The Home Office "checked repeatedly" with Europe's human rights court about when the deadline for any appeal over terror suspect Abu Qatada's deportation could be made, David Cameron has said.
The Prime Minister denied making a "complete mess" of getting Qatada out of the country, saying the Home Office was "very clear" about the date, had checked with the court and considered the precedents.
Home Secretary Theresa May has insisted that the appeal by the radical cleric's lawyers should be thrown out because it missed a three-month deadline, but advice from the research department of the Council of Europe - which is responsible for the court - suggests otherwise.
The confusion could lead to Qatada being back on British streets in just two or three weeks.
Mr Justice Mitting, president of the Special Immigration Appeals Commission (Siac), returned Qatada to jail after his arrest last week.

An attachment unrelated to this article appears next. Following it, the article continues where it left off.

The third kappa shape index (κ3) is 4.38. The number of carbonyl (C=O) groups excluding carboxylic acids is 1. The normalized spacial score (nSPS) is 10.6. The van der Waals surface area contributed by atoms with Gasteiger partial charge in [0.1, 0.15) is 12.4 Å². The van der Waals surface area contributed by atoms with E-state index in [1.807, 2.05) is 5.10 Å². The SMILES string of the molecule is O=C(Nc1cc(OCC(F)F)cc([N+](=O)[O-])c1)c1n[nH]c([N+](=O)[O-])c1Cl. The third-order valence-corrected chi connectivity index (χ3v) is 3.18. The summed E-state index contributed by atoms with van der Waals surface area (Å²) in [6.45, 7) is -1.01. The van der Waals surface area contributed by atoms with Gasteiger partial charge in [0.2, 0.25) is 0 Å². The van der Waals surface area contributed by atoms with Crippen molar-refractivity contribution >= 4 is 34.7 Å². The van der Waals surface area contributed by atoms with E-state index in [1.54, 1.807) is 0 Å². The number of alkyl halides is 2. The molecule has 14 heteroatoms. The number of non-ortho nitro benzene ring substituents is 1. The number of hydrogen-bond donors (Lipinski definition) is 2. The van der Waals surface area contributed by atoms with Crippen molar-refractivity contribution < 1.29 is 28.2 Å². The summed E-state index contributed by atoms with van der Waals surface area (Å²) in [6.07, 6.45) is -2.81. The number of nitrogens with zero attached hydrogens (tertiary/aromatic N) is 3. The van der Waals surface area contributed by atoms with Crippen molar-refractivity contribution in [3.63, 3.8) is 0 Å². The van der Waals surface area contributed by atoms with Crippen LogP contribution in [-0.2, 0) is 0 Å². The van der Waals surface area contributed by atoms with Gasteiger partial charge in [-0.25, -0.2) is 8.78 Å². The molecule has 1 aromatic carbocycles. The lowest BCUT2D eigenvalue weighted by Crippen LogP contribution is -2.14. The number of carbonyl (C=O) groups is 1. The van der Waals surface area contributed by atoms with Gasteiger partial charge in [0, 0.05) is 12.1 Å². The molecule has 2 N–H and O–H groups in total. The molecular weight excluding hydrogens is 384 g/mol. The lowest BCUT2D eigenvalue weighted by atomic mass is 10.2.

But he warned: "If it is obvious after two or three weeks have elapsed that deportation is not imminent... then I will reconsider bail along the basis of a more leisurely timetable than that necessarily required for a full-blown appeal to Siac."
Mr Cameron told BBC Radio 4's Today programme: "The Home Office was very clear that it had the right date for the deadline expiring on the Monday evening (April 16).
"It had checked repeatedly throughout that process, it was working on that basis and all the case law pointed in that direction, so it was very clear and Theresa May has been very clear about this."
He added: "The Home Office was working on the basis of the deadline being the Monday night and that is something that they had checked with the court.
"The Home Office was clear about the date, the precedents were checked, and so they acted in my view entirely correctly."